By Richard Louv

Now that the weather is cooling down, it’s time to head outdoors, so we’ve collected great tips on how to reclaim nature for your children. Many of the activities presented here are adult-supervised, but it’s important to remember that one of the most important goals is for our children to experience joy and wonder every day, and for them to be encouraged to create their own nature experiences.

No list of nature activities and community actions can be complete, but here are a few suggestions that may stimulate your own creativity:

• Invite native flora and fauna into your life. Maintain a birdbath. Replace part of your lawn with native plants. For backyard suggestions, plus links to information about attracting wildlife to apartments and townhouses, see the National Audubon Society’s Invitation to a Healthy Yard. Make your yard a National Wildlife Federation (NWF) Certified Wildlife Habitat.

• View nature as an antidote to stress. All the health benefits that come to a child come to the adult who takes that child into nature. Children and parents feel better after spending time in the natural world, even if it’s in their own backyard.

• Help your child discover a hidden universe. Find a scrap board and place it on bare dirt. Come back in a day or two, lift the board, and see how many species have found shelter there. Identify these creatures with the help of a field guide. Return to this universe once a month, lift the board and discover who’s new.

• Revive old traditions. Make a leaf collection. Keep a terrarium or aquarium.

• Encourage your kids to go camping in the backyard. Buy them a tent or help them make a canvas tepee, and leave it up.

• Be a cloudspotter; build a backyard weather station. No special shoes or drive to the soccer field is required for “clouding.” A young person just needs a view of the sky (even if it’s from a bedroom window) and a guidebook. Cirrostratus, cumulonimbus, or lenticularis, shaped like flying saucers, “come to remind us that the clouds are Nature’s poetry, spoken in a whisper in the rarefied air between crest and crag,” writes Gavin Pretor-Pinney in his wonderful book The Cloudspotter’s Guide. To build a backyard weather station, read The Kid’s Book of Weather Forecasting, by Mark Breen, Kathleen Friestad and Michael Kline.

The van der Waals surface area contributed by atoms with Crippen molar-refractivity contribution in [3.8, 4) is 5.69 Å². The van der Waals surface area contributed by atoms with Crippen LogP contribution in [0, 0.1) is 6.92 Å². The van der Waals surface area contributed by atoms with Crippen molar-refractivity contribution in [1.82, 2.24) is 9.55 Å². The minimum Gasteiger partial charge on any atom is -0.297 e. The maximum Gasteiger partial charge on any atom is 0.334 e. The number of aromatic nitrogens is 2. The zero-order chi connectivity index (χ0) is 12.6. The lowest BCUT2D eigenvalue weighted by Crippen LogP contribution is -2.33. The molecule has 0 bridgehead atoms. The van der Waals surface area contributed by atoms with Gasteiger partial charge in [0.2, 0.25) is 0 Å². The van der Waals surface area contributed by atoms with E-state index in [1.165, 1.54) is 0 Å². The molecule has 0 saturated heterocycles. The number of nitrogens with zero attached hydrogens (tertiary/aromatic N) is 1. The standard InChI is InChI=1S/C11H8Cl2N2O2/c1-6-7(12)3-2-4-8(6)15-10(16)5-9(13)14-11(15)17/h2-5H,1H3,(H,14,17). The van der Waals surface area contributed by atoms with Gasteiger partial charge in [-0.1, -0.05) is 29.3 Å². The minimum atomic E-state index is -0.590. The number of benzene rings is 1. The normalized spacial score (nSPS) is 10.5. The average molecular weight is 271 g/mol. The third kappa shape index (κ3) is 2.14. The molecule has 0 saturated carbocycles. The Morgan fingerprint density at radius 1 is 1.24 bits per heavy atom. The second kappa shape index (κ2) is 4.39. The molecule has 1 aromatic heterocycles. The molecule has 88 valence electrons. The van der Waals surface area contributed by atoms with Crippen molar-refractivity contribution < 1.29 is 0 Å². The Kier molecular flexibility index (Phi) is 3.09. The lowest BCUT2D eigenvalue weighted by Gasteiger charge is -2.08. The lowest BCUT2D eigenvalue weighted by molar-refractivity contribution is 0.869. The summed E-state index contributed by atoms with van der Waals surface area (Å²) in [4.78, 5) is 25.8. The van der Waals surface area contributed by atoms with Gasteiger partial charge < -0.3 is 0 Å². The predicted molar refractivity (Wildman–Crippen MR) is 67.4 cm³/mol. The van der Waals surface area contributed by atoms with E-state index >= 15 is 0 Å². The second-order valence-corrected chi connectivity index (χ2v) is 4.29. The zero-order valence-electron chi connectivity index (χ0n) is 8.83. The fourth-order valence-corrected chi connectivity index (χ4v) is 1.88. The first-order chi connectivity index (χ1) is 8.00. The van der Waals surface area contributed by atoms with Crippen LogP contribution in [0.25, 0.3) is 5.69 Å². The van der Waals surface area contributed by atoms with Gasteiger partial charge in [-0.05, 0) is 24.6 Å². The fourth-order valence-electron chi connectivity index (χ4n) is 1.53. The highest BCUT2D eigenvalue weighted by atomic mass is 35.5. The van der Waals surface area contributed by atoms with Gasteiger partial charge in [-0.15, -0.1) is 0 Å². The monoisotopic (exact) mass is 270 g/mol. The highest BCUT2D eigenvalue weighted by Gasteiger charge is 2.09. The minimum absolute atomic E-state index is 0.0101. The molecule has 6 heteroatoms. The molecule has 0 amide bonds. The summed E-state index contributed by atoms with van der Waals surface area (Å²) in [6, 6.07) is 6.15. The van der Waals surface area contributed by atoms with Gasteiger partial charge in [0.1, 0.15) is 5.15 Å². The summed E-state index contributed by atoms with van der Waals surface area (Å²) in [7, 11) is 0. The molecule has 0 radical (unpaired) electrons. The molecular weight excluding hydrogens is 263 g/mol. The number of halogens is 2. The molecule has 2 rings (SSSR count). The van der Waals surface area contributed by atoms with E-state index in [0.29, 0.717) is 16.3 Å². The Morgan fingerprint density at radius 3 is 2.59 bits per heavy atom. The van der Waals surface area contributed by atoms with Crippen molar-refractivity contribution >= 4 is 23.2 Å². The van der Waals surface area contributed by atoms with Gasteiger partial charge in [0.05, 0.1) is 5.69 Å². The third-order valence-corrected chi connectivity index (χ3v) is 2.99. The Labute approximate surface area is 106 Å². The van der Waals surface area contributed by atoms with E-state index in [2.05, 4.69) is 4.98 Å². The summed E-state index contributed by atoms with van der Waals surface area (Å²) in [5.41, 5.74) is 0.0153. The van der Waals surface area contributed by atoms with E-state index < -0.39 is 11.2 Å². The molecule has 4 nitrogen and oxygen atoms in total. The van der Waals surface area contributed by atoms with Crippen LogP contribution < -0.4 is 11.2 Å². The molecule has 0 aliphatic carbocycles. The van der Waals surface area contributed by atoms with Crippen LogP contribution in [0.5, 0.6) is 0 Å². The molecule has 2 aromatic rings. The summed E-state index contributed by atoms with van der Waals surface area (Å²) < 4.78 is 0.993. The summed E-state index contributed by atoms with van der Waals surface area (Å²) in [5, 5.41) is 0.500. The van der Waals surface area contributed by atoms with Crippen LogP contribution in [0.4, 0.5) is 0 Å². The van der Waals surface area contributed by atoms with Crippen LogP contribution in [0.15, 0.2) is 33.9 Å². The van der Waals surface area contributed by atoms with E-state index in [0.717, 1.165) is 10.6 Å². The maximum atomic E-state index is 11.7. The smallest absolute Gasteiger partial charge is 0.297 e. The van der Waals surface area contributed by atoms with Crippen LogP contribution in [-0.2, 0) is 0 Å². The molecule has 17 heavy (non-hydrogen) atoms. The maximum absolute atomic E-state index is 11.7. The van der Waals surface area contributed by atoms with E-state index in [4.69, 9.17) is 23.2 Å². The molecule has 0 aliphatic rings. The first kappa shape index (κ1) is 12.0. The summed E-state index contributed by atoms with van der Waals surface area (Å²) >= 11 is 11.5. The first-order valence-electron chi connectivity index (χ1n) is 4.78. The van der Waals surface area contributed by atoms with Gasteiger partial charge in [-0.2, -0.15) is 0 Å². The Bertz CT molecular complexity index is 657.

• Take a hike. With younger children, choose easier, shorter routes and prepare to stop often. Or be a stroller explorer. “If you have an infant or toddler, consider organizing a neighborhood stroller group that meets for weekly nature walks,” suggests the National Audubon Society. The American Hiking Society offers good tips on how to hike with teenagers. Involve your teen in planning hikes; prepare yourselves physically for hikes, and stay within your limits (start with short day hikes); keep pack weight down. For more information, consult the American Hiking Society or a good hiking guide, such as John McKinney’s Joy of Hiking.

• Invent your own nature game. One mother’s suggestion: “We help our kids pay attention during longer hikes by playing ‘find ten critters’—mammals, birds, insects, reptiles, snails, other creatures. Finding a critter can also mean discovering footprints, mole holes, and other signs that an animal has passed by or lives there.”

• Plant a garden. If your children are little, choose seeds large enough for them to handle and that mature quickly, including vegetables. Whether teenagers or toddlers, young gardeners can help feed the family, and if your community has a farmers’ market, encourage them to sell their extra produce. Alternatively, share it with the neighbors or donate it to a food bank. If you live in an urban neighborhood, create a high-rise garden. A landing, deck, terrace, or flat roof typically can accommodate several large pots, and even trees can thrive in containers if given proper care.

• Raise butterflies from egg to caterpillar to chrysalis to emerging monarch.

• Collect stones. Even the youngest children love gathering rocks, shells and fossils. To polish stones, use an inexpensive lapidary machine–a rock tumbler. See Rock and Fossil Hunter by Ben Morgan for more info on this.

For more information, see solutions presented throughout Last Child in the Woods. Also, visit the nonprofit Children & Nature Network for more ideas for your family and community, including an action guide for change.

Richard Louv is a recipient of the Audubon Medal and author of the National Bestseller Last Child in the Woods. For more information visit, richardlouv.com or childrenandnature.org.

Good Books for Kids and Families

Best Hikes with Children series, guides by geographic region (The Mountaineers)

Camp Out!: The Ultimate Kids’ Guide, Lynn Brunelle (Workman, 2007)

A Child’s Introduction to the Night Sky: The Story of the Stars, Planets, and Constellations-and How You Can Find Them in the Sky, Michael Driscoll (Black Dog & Leventhal, 2004)

The Cloudspotter’s Guide: The Science, History, and Culture of Clouds, Gavin Pretor-Pinney (Perigee, 2007)

Coyote’s Guide to Connecting Kids with Nature, Jon Young, Ellen Haas, Evan McGown (Wilderness Awareness School, 2008)

Creating a Family Garden: Magical Outdoor Spaces for All Ages, Bunny Guinness (Abbeville Press, 1996)

Go Outside: Over 130 Activities for Outdoor Adventures, Nancy Blakey (Tricycle Press, 2002)

I Love Dirt!, Jennifer Ward (Trumpeter, 2008)

The Joy of Hiking: Hiking the Trailmaster Way, John McKinney (Wilderness Press, 2005)

Rock and Fossil Hunter, Ben Morgan (DK Publishing, 2005)

Roots, Shoots, Buckets and Boots: Gardening Together with Children, Sharon Lovejoy (Workman, 1999)

Sharing Nature with Children, Joseph Cornell (Dawn Publications, 1998 Unplugged Play, Bobbi Conner Workman, 2007)

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